Glossary of Computer Terms

Computer Terms Glossary

This page is meant to serve as a guide to the vast quantity of computer terms and acronyms in common use for the casual computer user. It is divided into two main sections, the first is dedicated to the basics and is meant more for beginners, while the second is meant instead to be used as a reference. In reality many of the terms in the second section are still quite common; the first section was deliberately kept as short as possible.

Terms in the second section may be looked up by either using the "find in page" function of your browser, or by appending "#term" (without the quotes and where term is the term of interest) to the "URL" or "go to" section of your browser, keeping in mind that case matters. The best method of searching for a term though is to use the Search Interface that will return not only the specific term sought but also other entries that reference it. Be aware that the terms referenced in the second part of this page will freely assume familiarity with the first part.

If you are instead actually trying to figure out what a particular filename extension means, you might instead try the filename extensions page.

If you want something added or see a problem with something already here (but keep in mind this guide is not meant to be overly technical) please send .


The general class of problems resulting from the wrapping of computers' internal date timers is given this label in honor of the most obvious occurrence -- when the year changes from 1999 to 2000 (abbreviated in some programs as 99 to 00 indicating a backwards time movement). Contrary to popular belief, these problems will not all manifest themselves on the first day of 2000, but will in fact happen over a range of dates extending out beyond 2075. A computer that does not have problems prior to the beginning of 2001 is considered "Y2K compliant", and a computer that does not have problems within the next ten years or so is considered for all practical purposes to be "Y2K clean". Whether or not a given computer is "clean" depends upon both its OS and its applications (and in some unfortunate cases, its hardware). The quick rundown on common home / small business machines (roughly from best to worst) is that:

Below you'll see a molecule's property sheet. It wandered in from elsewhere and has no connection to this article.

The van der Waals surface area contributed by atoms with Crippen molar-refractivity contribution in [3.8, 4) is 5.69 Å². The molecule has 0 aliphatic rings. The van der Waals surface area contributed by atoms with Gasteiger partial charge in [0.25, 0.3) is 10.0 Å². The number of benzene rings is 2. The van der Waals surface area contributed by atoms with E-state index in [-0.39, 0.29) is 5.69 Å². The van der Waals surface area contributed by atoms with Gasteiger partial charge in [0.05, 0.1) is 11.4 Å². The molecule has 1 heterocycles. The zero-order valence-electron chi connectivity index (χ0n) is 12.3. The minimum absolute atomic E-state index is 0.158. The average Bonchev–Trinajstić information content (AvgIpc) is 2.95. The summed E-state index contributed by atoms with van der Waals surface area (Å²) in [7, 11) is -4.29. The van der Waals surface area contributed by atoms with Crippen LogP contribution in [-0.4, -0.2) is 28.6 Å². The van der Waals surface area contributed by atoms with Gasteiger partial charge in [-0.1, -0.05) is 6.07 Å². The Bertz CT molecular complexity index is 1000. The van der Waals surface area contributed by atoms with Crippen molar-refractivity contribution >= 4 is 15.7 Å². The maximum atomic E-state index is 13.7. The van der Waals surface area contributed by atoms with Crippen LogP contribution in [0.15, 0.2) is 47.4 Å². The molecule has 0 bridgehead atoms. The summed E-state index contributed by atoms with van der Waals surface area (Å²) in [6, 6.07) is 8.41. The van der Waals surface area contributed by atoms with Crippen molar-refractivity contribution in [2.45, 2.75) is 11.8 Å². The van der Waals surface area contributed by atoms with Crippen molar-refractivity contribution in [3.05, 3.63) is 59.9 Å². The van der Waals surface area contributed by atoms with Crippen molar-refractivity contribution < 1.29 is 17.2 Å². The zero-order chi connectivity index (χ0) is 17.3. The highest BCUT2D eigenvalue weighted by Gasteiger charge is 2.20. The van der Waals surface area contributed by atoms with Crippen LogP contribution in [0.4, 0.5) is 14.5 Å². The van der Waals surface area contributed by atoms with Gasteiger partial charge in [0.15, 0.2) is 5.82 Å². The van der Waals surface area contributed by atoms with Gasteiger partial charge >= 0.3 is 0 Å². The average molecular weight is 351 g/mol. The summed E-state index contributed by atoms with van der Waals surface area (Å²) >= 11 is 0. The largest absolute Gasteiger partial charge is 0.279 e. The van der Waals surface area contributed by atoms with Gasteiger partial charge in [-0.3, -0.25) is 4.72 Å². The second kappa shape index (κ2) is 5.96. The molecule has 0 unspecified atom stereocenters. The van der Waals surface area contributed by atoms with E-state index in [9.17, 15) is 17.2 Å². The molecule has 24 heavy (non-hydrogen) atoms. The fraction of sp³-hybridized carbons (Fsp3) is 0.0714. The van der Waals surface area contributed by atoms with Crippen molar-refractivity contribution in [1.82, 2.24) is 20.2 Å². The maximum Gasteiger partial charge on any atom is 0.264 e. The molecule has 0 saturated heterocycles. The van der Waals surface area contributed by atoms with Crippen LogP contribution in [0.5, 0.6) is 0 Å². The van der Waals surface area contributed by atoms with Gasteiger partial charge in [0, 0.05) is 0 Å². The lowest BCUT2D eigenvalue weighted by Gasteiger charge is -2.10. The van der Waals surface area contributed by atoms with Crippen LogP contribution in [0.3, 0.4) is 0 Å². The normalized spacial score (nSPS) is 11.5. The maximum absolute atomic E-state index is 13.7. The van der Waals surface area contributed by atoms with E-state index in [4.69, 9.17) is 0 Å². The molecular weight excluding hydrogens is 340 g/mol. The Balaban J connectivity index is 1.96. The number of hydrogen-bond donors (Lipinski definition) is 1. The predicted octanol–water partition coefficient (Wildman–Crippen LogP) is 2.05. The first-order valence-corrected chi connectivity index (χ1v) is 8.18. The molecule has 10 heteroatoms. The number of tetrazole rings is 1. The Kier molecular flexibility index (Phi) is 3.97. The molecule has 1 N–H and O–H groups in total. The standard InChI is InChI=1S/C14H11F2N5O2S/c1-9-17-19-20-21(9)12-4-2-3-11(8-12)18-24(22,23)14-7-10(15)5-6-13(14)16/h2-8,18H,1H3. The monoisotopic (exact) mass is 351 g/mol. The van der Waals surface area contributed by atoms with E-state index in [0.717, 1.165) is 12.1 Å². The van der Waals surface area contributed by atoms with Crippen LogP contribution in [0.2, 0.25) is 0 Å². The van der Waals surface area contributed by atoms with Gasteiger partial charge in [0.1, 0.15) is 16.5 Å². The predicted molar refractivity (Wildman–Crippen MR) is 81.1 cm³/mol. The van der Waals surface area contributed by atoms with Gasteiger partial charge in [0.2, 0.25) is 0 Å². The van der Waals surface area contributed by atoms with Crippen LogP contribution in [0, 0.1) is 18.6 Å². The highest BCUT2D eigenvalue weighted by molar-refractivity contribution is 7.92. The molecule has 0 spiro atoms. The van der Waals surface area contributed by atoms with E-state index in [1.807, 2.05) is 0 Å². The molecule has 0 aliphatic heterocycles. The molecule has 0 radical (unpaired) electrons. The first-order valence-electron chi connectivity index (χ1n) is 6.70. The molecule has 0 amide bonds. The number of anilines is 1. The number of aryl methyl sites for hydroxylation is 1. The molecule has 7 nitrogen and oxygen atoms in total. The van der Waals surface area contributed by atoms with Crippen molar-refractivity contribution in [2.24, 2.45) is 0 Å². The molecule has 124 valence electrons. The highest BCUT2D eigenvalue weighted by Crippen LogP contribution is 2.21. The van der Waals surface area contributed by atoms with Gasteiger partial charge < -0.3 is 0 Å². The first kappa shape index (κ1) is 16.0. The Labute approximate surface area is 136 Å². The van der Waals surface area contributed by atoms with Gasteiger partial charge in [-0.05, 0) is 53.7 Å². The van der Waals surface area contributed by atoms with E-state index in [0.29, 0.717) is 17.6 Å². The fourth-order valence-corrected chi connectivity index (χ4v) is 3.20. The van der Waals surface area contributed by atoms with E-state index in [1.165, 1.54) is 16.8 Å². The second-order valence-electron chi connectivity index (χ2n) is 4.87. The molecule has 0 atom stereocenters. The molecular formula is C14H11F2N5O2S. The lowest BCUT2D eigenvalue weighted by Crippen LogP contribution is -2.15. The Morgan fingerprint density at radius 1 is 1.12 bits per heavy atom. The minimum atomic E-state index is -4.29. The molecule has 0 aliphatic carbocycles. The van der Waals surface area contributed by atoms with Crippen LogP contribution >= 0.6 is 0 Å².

• All Mac OS systems are okay until at least the year 2040. By that time a patch should be available.
  • All BeOS systems are okay until the year 2040 (2038?). By that time a patch should be available.
  • Most UNIX versions are either okay or currently have free fixes available (and typically would not have major problems until 2038 or later in any case).
  • NewtonOS has a problem with the year 2010, but has a free fix available.
  • Newer AmigaOS systems are okay; older ones have a problem with the year 2000 but have a free fix available. They also have a year 2077 problem that does not yet have a free fix.
  • Some OS/2 systems have a year 2000 problem, but free fixes are available.
  • All CP/M versions have a year 2000 problem, but free fixes are available.
  • PC-DOS has a year 2000 problem, but a free fix is available.
  • DR-DOS has a year 2000 problem, but a free fix is available.
  • Different versions of GEOS have different problems ranging from minor year 2000 problems (with fixes in the works) to larger year 2080 problems (that do not have fixes yet). The only problem that may not have a fix in time is the year 2000 problem on the Apple ][ version of GEOS; not only was that version discontinued, unlike the other GEOS versions it no longer has a parent company to take care of it.
  • All MS-Windows versions (except possibly Windows 2000 and Windows ME) have multiple problems with the year 2000 and/or 2001, most of which have free fixes but some of which still lack free fixes as of this writing. Even new machines off the shelf that are labelled "Y2K Compliant" usually are not unless additional software is purchased and installed. Basically WinNT and WinCE can be properly patched, Windows '98 can be patched to work properly through 2000 (possibly not 2001), Windows '95 can be at least partially patched for 2000 (but not 2001) but is not being guaranteed by Microsoft, and Windows 3.1 cannot be fully patched.
  • MS-DOS has problems with at least the year 2000 (and probably more). None of its problems have been addressed as of this writing. Possible fixes are to change over to either PC-DOS or DR-DOS.
Results vary wildly for common applications, so it is better to be safe than sorry and check out the ones that you use. It should also be noted that some of the biggest expected Y2K problems will be at the two ends of the computer spectrum with older legacy mainframes (such as power some large banks) and some of the various tiny embedded computers (such as power most burgler alarms and many assorted appliances). Finally, it should also be mentioned that some older WinTel boxes and Amigas may have Y2K problems in their hardware requiring a card addition or replacement.